At the CTIA wireless industry conference, Qualcomm CEO Paul Jacobs made a pitch for femtocell networks to help ease data bottlenecks.
With the warning of a "looming spectrum crisis" overshadowing this week's CTIA wireless industry conference in San Diego, Qualcomm's top executive weighed in on the issue of net neutrality and made a pitch for femtocells and building up the density of mobile phone wireless networks as ways to deal with the approaching spectrum crunch.
In a speech at CTIA, Qualcomm chief executive Paul Jacobs indicated that he questions whether a heavy downloader of data over wireless networks should be charged the same price as an occasional user of data. His comments came a day after FCC chairman Julius Genachowski had warned of a "looming spectrum crisis" on the horizon as the number of mobile phone users downloading data multiplies.
Jacobs said the crowded networks are likely to become more congested, for instance, as more users upload videos to Internet sites such as YouTube. Genachowski had suggested that "secondary" approaches -- he mentioned Wi-Fi -- could help offload much traffic from wireless networks and the femtocell approach advocated by Jacobs appears to fall into that category.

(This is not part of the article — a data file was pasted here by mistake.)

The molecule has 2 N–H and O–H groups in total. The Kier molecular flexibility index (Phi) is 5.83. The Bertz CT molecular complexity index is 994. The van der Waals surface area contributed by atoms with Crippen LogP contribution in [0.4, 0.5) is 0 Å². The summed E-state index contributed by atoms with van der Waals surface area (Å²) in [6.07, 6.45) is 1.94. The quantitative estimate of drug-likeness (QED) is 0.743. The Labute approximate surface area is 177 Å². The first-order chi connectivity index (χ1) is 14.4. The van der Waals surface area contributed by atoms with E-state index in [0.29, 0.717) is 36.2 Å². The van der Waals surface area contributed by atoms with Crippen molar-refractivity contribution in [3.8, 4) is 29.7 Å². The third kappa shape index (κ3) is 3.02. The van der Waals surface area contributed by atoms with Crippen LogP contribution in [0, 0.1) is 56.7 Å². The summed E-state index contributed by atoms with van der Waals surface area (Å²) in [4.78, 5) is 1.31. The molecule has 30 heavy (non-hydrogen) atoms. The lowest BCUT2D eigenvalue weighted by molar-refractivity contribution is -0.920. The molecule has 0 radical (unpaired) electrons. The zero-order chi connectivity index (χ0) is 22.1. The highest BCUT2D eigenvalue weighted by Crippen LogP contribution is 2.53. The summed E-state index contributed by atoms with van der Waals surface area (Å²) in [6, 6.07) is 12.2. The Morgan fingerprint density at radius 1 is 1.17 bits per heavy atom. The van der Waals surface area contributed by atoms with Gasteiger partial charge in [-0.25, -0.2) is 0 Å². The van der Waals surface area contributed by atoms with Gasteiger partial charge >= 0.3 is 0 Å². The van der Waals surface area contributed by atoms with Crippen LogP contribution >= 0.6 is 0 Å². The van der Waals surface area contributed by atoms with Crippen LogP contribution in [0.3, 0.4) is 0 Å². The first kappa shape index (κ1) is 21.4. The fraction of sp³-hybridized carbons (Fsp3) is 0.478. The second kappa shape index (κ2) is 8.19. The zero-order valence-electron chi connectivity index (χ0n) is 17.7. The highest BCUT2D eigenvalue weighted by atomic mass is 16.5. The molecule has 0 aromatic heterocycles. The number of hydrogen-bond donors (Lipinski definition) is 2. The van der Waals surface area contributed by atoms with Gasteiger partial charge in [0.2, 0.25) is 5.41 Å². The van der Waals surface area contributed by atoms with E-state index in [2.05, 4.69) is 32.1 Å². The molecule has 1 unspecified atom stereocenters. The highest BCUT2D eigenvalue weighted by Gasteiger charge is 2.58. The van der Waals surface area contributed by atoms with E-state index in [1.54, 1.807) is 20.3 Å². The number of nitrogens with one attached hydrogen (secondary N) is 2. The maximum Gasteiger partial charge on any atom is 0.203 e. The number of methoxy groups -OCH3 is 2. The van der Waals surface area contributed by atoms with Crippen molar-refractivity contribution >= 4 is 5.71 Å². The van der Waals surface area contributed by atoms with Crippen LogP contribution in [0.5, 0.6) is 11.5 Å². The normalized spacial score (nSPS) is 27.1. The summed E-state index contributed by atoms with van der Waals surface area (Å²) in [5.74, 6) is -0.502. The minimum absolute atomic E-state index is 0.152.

"We think we can get eight to ten times improvement in user experience by building up a dense network and managing the interference between the macro network and these femto networks," Jacobs said, according to media reports. "We are getting to the point in the lab (where) we have done what we know how to do to optimize any given radio wave."
Genachowski also suggested that improved positioning of cell phone towers could help deal with the overburdened spectrum and, in a veiled reference to potential resistance from citizens groups opposed to locating towers in undesirable areas, he indicated that tower siting should honor the considerations of local authorities.
While Jacobs said he does not support wireless operators deciding which Internet service to allow on their networks, he indicated that carriers should be able to manage data on their networks.
Net neutrality supporters want zero discrimination on Internet data flow.
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